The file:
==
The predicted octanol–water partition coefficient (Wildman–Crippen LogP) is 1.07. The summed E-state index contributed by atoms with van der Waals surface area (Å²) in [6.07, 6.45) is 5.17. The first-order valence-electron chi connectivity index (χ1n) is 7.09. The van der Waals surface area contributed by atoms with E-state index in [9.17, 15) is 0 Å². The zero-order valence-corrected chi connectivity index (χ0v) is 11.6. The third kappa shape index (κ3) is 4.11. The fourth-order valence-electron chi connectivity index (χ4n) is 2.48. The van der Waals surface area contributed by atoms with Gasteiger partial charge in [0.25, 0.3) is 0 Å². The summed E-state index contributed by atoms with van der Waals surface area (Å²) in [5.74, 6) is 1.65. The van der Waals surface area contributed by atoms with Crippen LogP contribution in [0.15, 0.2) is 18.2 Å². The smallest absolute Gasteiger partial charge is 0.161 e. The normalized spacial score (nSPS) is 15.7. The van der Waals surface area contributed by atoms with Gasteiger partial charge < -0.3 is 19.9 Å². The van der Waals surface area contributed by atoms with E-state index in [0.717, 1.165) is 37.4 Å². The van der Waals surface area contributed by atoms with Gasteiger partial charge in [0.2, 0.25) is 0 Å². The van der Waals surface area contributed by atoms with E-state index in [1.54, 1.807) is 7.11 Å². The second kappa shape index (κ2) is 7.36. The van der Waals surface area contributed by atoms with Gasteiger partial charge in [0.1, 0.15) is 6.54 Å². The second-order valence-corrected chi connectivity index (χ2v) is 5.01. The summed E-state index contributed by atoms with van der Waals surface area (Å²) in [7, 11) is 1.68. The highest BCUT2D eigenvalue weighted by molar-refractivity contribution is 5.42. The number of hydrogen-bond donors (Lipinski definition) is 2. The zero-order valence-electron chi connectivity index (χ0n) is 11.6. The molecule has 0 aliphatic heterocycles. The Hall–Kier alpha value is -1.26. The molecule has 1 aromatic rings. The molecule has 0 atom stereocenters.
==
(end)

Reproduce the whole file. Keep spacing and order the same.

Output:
The predicted octanol–water partition coefficient (Wildman–Crippen LogP) is 1.07. The summed E-state index contributed by atoms with van der Waals surface area (Å²) in [6.07, 6.45) is 5.17. The first-order valence-electron chi connectivity index (χ1n) is 7.09. The van der Waals surface area contributed by atoms with E-state index in [9.17, 15) is 0 Å². The zero-order valence-corrected chi connectivity index (χ0v) is 11.6. The third kappa shape index (κ3) is 4.11. The fourth-order valence-electron chi connectivity index (χ4n) is 2.48. The van der Waals surface area contributed by atoms with Gasteiger partial charge in [0.25, 0.3) is 0 Å². The summed E-state index contributed by atoms with van der Waals surface area (Å²) in [5.74, 6) is 1.65. The van der Waals surface area contributed by atoms with Crippen LogP contribution in [0.15, 0.2) is 18.2 Å². The smallest absolute Gasteiger partial charge is 0.161 e. The normalized spacial score (nSPS) is 15.7. The van der Waals surface area contributed by atoms with Gasteiger partial charge < -0.3 is 19.9 Å². The van der Waals surface area contributed by atoms with E-state index in [0.717, 1.165) is 37.4 Å². The van der Waals surface area contributed by atoms with Gasteiger partial charge in [0.2, 0.25) is 0 Å². The van der Waals surface area contributed by atoms with E-state index in [1.54, 1.807) is 7.11 Å². The second kappa shape index (κ2) is 7.36. The van der Waals surface area contributed by atoms with Gasteiger partial charge in [0.1, 0.15) is 6.54 Å². The second-order valence-corrected chi connectivity index (χ2v) is 5.01. The summed E-state index contributed by atoms with van der Waals surface area (Å²) in [7, 11) is 1.68. The highest BCUT2D eigenvalue weighted by molar-refractivity contribution is 5.42. The number of hydrogen-bond donors (Lipinski definition) is 2. The zero-order valence-electron chi connectivity index (χ0n) is 11.6. The molecule has 0 aliphatic heterocycles. The Hall–Kier alpha value is -1.26. The molecule has 1 aromatic rings. The molecule has 0 atom stereocenters.